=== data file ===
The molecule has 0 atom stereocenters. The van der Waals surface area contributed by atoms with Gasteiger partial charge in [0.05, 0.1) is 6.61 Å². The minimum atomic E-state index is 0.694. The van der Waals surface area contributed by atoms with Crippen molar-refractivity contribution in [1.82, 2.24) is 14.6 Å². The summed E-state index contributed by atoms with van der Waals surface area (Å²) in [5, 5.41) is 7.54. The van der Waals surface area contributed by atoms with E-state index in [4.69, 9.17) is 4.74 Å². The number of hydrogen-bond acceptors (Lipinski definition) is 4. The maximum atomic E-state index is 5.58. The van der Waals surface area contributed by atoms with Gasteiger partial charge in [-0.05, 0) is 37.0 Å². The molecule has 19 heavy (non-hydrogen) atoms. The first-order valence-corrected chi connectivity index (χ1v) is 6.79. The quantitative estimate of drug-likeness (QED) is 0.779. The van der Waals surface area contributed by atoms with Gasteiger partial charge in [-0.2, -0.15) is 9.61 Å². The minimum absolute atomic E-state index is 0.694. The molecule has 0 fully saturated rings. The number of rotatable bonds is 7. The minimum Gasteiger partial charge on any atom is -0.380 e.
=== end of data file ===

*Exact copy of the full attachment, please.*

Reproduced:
The molecule has 0 atom stereocenters. The van der Waals surface area contributed by atoms with Gasteiger partial charge in [0.05, 0.1) is 6.61 Å². The minimum atomic E-state index is 0.694. The van der Waals surface area contributed by atoms with Crippen molar-refractivity contribution in [1.82, 2.24) is 14.6 Å². The summed E-state index contributed by atoms with van der Waals surface area (Å²) in [5, 5.41) is 7.54. The van der Waals surface area contributed by atoms with E-state index in [4.69, 9.17) is 4.74 Å². The number of hydrogen-bond acceptors (Lipinski definition) is 4. The maximum atomic E-state index is 5.58. The van der Waals surface area contributed by atoms with Gasteiger partial charge in [-0.05, 0) is 37.0 Å². The molecule has 19 heavy (non-hydrogen) atoms. The first-order valence-corrected chi connectivity index (χ1v) is 6.79. The quantitative estimate of drug-likeness (QED) is 0.779. The van der Waals surface area contributed by atoms with Gasteiger partial charge in [-0.2, -0.15) is 9.61 Å². The minimum absolute atomic E-state index is 0.694. The molecule has 0 fully saturated rings. The number of rotatable bonds is 7. The minimum Gasteiger partial charge on any atom is -0.380 e.